Money has become a weapon in the expanding crisis over Russia’s demands for a halt to Nato’s eastern expansion. In the Cold War Russia and the West were ideologically opposed and had two systems: capitalism vs communism. Following the failure of the socialist experiment the emerging markets have all changed side, and that means the economies of the world all now share one idea: money and the need to make profits.
At a controversial press conference on January 19, US President Joe Biden officially promised that in the event of a Russian invasion of Ukraine, the United States would cut Russian banks off from the ability to work with the dollar – the first time the US currency has been named as a possible weapon to counter Russia’s aggression against its smaller neighbour.
Biden’s speech was more assertive than previous White House comments and the US president said: “I assume that he will move there, he must do something,” in contrast to the previous official position that Putin had not made up his mind on what to do next.
Biden went on to say that Putin does not want a full-scale war. “I suspect that it matters which side of the bed he gets up in the morning to know exactly what he is going to do,” the American president added.
Putin will "pay a high price" for invading Ukraine and will regret it if he does so. “He has never seen sanctions like those that will be imposed on him in this case,” Biden went on mentioning for example, Russian companies “may lose the opportunity to use the US dollar.”
Biden gave no details of how this sanction would work, but previously the US government has threatened to fine any bank that does business with a sanctioned entity and the compliance departments of banks will immediate block dealing with that entity, effectively cutting them off from that entity. As every major bank in the world has US representation a threat like this effectively becomes a global ban. Even Chinese banks became reluctant to do business with Russian Oleg Deripaska after he was included in an oligarch sanctions list in 2018, as they had some operations in the US that could have been targeted by the US Treasury Department (USTD) that oversees policing the sanctions regime.
Earlier, Bloomberg, citing sources, wrote that the US authorities are considering imposing restrictions on the conversion of the ruble into the dollar, euro and pound sterling as a potential punishment if Russia invades Ukraine.
Sanctions against foreign exchange transactions have not previously been applied, but there is a legal regulation of such restrictions. One of the simplest ways to implement this sanctions is for the USTD to add the relevant agents performing dollar-ruble exchange operations to the SDN (Specially Designated Nationals) sanctions list. Anyone on this list suffers a complete ban on access to the US financial system. For example, in 2019, the United States added the Venezuelan government to the SDN list, as a result of which Caracas had to pay interest on a Russian government loan in rubles rather than dollars, reports The Bell.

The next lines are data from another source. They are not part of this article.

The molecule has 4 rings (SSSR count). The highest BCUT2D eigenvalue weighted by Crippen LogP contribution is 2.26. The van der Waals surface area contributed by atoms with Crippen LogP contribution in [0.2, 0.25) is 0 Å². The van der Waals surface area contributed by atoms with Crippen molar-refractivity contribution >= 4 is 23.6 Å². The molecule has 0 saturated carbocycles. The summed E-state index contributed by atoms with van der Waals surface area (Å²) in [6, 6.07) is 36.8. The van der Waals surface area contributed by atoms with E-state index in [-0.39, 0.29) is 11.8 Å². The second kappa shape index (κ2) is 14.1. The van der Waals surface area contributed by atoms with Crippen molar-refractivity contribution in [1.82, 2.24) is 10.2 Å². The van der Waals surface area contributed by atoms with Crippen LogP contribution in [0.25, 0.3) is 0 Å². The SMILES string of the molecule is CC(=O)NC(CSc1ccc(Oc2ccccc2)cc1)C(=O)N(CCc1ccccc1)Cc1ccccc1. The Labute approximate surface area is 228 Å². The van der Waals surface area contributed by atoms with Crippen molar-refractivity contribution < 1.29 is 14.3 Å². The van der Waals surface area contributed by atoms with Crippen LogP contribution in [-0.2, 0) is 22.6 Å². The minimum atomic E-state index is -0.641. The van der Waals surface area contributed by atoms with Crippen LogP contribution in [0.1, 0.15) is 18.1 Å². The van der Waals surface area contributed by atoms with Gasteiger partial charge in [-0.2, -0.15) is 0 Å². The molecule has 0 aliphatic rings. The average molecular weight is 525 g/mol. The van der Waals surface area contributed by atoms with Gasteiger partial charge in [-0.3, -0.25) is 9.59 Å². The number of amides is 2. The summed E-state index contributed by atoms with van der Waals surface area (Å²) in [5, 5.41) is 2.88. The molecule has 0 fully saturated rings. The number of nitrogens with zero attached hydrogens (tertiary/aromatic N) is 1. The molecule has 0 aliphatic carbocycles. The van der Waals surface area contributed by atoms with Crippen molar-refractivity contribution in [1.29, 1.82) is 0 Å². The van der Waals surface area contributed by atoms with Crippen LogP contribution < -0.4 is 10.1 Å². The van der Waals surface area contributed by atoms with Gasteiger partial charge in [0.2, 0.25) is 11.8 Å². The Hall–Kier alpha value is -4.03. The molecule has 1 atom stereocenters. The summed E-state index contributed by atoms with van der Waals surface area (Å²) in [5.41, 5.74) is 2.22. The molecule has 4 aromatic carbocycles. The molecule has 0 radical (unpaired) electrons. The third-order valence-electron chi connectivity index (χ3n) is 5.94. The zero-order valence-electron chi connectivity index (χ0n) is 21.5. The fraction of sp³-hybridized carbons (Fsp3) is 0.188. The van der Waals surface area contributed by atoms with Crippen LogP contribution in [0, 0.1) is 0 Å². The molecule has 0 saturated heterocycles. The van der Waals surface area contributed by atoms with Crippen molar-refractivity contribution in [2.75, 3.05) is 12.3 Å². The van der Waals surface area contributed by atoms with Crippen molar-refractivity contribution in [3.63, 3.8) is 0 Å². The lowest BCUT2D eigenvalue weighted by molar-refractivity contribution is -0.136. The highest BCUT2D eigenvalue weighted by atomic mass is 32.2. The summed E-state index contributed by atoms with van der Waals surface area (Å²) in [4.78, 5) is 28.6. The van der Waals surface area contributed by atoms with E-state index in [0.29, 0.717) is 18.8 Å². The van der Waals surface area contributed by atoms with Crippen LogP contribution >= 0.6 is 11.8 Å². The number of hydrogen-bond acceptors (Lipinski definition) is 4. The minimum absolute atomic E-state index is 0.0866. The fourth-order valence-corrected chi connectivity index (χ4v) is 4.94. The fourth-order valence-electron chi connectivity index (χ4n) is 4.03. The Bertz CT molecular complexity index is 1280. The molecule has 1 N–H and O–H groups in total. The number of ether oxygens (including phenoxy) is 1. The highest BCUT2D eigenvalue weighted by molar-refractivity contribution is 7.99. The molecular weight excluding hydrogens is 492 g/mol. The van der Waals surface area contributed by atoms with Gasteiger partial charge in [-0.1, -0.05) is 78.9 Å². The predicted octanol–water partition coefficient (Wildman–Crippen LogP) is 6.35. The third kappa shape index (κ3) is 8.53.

The latest “the sanctions from hell” bill names 13 Russian banks that would be targeted in the event of a Russian invasion of Ukraine and added to the SDN list.
Talk of sanctioning Russian banks and its financial sector began almost immediately after the annexation of Crimea in 2014 and the Kremlin has been preparing ever since. Putin has also used money as a weapon, but in his case as a defensive one.
The most obvious place where Russia uses money to defend itself is the accumulation of reserves. Last year CBR Governor Elvira Nabiullina said her reserves “comfort level” was $500bn, a target that was hit and then surpassed to the point where Russia’s reserves at the start of this year were $630bn – an all-time high.
However, this amount of money is equivalent to 38% of GDP, or a couple of years of import cover, and far in excess of what is needed to ensure the stability of the ruble – some three months of import cover, according to economists. It is enough money to pay off Russia’s entire external debt and public debt tomorrow in cash and still have $100bn left over, which is itself still more than the three months' import cover needed to keep the ruble stable.
The only reason that the governor of Russia’s central bank would contemplate holding so much cash is because she is expecting trouble.
At the same time, Russia has paid down its external debt until it was a mere 14% of GDP. This is in a world where many countries are currently running debt to GDP ratios of over 100%, well in excess of the 60% of GDP that the Maastricht criteria to join the EU recommend as a maximum safe level.
In the last year, thanks to the double whammy of an oil price shock and the coronacrisis, Russia’s external debt has ticked up to around 20% of GDP, but that remains amongst the lowest government debts in the world.
In addition to the investments of reserves made by the government, Russia has reduced its exposure to the US T-bills by $100bn, the de rigueur investment of reserves for governments around the world. Russia’s companies have also long ago deleveraged following the 2008 global financial crisis and another crisis and deep devaluation in 2014, and have not leveraged up again since.
All these measures have made Russia largely sanction-proof, as without debt there is no point of leverage the US has over the Russian government, and with such huge hard currency reserves the Kremlin has the financial resources to bail any part of the economy that is targeted by the US.
The one place where the Russian government is vulnerable is its Russian Ministry of Finance ruble-denominated OFZ treasury bills that are the workhorse of the Ministry of Finance, used to fund the budget spending.
Since the capital markets revolution in 2011, Russia was hooked into the international settlements and payment system Clearstream and traders in London and New York can buy the OFZ bonds from the comfort of their own trading desks. Some $40bn of investments have flowed into the Russian domestic bond market. Today foreign investors hold some 19% of the outstanding OFZ bonds, down from a peak of 32% in March 2020.
One of the harshest mooted sanctions is to ban foreign investors from holding or trading in these bonds, but even in the latest sanctions from hell, proposals that target both the primary and secondary markets in OFZ bonds already in circulation have been excluded. Thanks to the so-called “Russia risk” these bonds are very lucrative and widely held by international and US institutional investors. Any punitive sanctions on the widely held existing bonds are unworkable as they become impossible to sell and would have to be marked to zero, causing the backbone of the US insurance and pension fund business to incur billions of dollars in loses, as the USTD found out when it tried to ban ownership in Deripaska’s bonds.
Putin has long understood that having a lot of money is a strategic weapon and one of the unintended consequences of the sanctions regime has been to goad the Kremlin into making long overdue deep structural reforms to squeeze more cash out of the economy.